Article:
Life is short so why not make it happy? If you're running a start-up, you have the power to make that happen every day. And if you do, your employees' happiness will make your life better and boost the value of your start-up along the way.

But keeping the lights on in a start-up is hard. So making such as workplace happy requires someone with amazing brainpower. I interviewed Phil Tee--a University of Sussex-educated theoretical physicist who has co-founded several companies--most notably Micromuse, a network management software company that IBM acquired for $865 million in February 2006.

Now Tee heads up Moogsoft, a 43-employee, San Francisco-based systems management software company he co-founded in 2011 that raised $14.3 million in October.

Tee does not think that entrepreneurship can be taught--instead he equates it with a set of extreme personality traits. Said Tee, "Entrepreneurship is a genetic trait characterized by narcissism, control freakery, a deep desire to change the world, and profound insecurity leading to a persistent drive to keep proving you can do it."

Tee appears to be "blessed" with these traits. And they drive him to create a workplace that is "fun and quirky instead of boring and straight. At one of my previous companies we had a tank of piranhas in the lobby and I wore lots of leather to the office. We are in the entertainment industry. We want to create a fun workplace for the brightest, most creative, most driven individuals," explained Tee.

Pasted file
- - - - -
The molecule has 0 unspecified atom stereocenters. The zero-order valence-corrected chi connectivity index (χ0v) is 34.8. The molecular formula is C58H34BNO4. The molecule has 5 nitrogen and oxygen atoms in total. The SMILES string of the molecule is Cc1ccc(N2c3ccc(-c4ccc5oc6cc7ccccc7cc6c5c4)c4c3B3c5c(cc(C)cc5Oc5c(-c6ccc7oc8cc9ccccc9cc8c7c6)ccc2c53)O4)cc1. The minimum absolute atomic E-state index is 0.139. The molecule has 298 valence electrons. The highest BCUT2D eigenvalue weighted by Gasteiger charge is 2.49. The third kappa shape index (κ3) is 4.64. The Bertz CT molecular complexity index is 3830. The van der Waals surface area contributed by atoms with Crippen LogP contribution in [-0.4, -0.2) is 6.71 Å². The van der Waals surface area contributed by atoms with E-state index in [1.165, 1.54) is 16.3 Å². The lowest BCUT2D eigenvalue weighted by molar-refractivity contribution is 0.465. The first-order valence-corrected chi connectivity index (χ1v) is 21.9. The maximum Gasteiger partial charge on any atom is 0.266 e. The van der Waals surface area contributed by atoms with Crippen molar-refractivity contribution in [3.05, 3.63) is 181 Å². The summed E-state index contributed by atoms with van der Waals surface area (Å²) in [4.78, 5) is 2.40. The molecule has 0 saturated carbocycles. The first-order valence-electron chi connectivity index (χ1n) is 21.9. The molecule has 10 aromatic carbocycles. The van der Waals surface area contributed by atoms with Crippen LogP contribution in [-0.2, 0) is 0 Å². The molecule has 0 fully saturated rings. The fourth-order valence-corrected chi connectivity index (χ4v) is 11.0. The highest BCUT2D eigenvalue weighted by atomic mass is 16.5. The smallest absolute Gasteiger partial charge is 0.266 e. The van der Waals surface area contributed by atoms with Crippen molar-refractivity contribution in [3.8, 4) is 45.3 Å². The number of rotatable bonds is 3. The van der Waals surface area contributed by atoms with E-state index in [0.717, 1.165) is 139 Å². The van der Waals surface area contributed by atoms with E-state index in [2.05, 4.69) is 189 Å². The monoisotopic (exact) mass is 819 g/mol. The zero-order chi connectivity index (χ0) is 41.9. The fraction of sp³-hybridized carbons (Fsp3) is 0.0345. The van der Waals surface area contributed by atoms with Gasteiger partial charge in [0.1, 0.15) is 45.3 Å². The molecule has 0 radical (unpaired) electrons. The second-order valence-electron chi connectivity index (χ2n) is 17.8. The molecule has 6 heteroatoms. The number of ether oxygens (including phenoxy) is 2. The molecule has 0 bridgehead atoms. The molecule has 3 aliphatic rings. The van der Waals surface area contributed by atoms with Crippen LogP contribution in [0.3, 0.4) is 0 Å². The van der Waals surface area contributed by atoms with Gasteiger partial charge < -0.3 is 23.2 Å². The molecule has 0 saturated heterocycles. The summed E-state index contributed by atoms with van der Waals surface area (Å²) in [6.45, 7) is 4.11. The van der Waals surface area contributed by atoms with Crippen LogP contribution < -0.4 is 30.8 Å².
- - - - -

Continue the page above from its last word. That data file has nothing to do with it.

1. Be happy, and your people will follow

Tee believes that he can make himself happy on a moment's notice. As he said, "A leader can drive the mood of the people. Before I go into a meeting with my people, I think a happy thought. If I enter a meeting smiley and bouncy, people will pick up on my mood. And if people can stay optimistic, a solution will present itself."

2. Strike a balance between authority and approachability

People need leadership but leaders need people not to be afraid to tell the truth. According to Tee, "People need a leader to set the pace, otherwise they will get nervous. They need to see a clarity of purpose about what you want them to do. The leader should have confidence and visionary perspective--but should be careful not to be unapproachable. I encourage people to open up and get to the truth by talking personally about my own truths."

3. Get people to fail

One of the reasons that people are afraid to tell the truth is that most leaders punish failure--Tee tries to remove the fear of failure. "I want people to see failure as a valued outcome. To do that, I talk about my own failures. For example, people think that living in Paris is great. But I lived there for three years. I was poor and lonely--Paris is a very cliquey place."

4. Create a home for misfits

Finally, a happy workplace encourages difference. Noted Tee, "We do not have a fixed opinion of what people here should be like. We welcome people with unusual backgrounds and are open to those with different life experiences."

Being Chief Entertainment Officer could make your workplace happy. And that might make you, your people, and your customers healthy, wealthy, and wise.